Innovation and Collaboration

Jun 01, 2012

Jill Wechsler
It seems that most new proposals for improving public health and the nation's economy offer ways to reduce the cost and time of drug development and thus speed more new products to patients. This is particularly evident in the rash of "pro-innovative" approaches for testing and regulating medical products proposed as add-ons to Food and Drug Administration (FDA) user fee legislation moving forward on Capitol Hill.

Typical of the broader look, the "Bioeconomy Blueprint" issued by the White House Office of Science and Technology Policy in April maps out how biotechnological advances can promote economic growth, create new jobs, and improve health. A strong undercurrent in this grab bag of ideas is that innovation will flourish by eliminating unnecessary regulatory roadblocks. Thus it supports revisions in rules governing human subject research and proposes to tap into FDA's vast repository of drug safety and efficacy data to speed drug development.

New drugs from old

Cost Contentions
The Blueprint also backs public-private partnerships supporting translational research by the National Institutes of Health (NIH) to find new ways to prevent and cure disease. Such an initiative was launched last month by Health and Human Services Secretary Kathleen Sebelius, who joined NIH Director Francis Collins and three pharma companies to announce a pilot that would "rescue" compounds abandoned by industry. Pfizer, AstraZeneca, and Eli Lilly agreed to launch the program by working with researchers on "repurposing" drugs sitting on their shelves.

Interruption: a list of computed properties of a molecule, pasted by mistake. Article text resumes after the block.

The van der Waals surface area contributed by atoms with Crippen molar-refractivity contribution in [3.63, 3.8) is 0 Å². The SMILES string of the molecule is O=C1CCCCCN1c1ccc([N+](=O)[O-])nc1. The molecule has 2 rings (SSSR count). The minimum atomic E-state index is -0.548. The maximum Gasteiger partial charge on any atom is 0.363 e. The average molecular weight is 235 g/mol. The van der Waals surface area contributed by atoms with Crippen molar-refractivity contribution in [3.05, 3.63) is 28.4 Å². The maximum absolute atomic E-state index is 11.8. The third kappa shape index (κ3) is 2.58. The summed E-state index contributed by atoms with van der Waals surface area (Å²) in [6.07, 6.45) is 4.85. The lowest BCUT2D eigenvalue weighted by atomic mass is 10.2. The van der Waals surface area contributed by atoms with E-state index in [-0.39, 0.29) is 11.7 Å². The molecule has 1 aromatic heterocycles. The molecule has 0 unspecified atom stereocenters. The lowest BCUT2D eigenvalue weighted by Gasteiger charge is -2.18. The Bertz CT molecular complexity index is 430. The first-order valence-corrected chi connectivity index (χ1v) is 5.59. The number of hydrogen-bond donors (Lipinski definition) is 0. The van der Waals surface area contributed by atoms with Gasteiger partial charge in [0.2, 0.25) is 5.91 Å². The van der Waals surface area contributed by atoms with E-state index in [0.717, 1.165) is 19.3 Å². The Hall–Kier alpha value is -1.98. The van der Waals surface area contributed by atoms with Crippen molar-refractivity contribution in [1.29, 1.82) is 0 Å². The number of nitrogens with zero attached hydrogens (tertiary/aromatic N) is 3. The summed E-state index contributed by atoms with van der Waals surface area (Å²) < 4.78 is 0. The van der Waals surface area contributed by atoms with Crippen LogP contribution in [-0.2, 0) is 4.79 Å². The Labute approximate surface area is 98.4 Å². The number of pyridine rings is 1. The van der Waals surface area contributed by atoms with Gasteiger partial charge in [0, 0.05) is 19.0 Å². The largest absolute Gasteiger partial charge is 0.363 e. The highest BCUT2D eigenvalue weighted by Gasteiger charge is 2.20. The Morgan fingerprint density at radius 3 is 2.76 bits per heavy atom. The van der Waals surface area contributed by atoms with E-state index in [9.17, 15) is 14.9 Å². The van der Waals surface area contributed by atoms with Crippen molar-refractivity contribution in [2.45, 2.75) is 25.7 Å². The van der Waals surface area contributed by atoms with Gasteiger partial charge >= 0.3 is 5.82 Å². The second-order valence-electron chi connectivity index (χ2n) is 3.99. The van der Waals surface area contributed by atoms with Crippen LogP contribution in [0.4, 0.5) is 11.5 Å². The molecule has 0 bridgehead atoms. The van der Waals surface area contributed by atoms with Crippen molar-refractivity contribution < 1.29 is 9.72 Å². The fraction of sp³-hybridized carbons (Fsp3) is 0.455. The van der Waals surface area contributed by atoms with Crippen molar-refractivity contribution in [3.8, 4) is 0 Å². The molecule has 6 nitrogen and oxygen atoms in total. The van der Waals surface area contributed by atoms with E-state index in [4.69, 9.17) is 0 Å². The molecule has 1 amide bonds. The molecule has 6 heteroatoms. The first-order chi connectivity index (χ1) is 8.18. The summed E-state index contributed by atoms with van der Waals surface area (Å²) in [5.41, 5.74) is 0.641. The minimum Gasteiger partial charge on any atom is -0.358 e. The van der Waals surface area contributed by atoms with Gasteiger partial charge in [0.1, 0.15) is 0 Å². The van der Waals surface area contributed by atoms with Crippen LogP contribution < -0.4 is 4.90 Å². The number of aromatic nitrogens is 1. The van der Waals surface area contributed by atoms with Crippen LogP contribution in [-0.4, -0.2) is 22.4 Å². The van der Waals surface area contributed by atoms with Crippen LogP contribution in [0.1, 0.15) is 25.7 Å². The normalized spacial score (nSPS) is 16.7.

The initiative will start with the new National Center for Advancing Translational Sciences (NCATS) funding $20 million in grants next year to support promising research proposals, along with templates for agreements on dealing with intellectual property. The companies will provide researchers with the compounds and relevant data, while retaining rights to their products. Scientists from academia, non-profits, or biotech companies will be able to publish study results and negotiate licenses on new discoveries. The program intentionally ruled out seeking additional uses for approved drugs, as those raise more complex IP issues. NIH is soliciting comments on the templates, which are key to speeding up negotiations among all parties and making the program work. A list of compounds available for research will be published in a few months, and initial grants awarded next spring.

The manufacturers see the NIH program as a way to extend similar arrangements they already have with individual research institutes, including AstraZeneca's partnership with the United Kingdom's Medical Research Program. The selected compounds have been tested for safety in early clinical trials, but lacked sufficiently robust results to support larger studies. The hope is that these abandoned products will do better with new targets and new indications.

lorem ipsum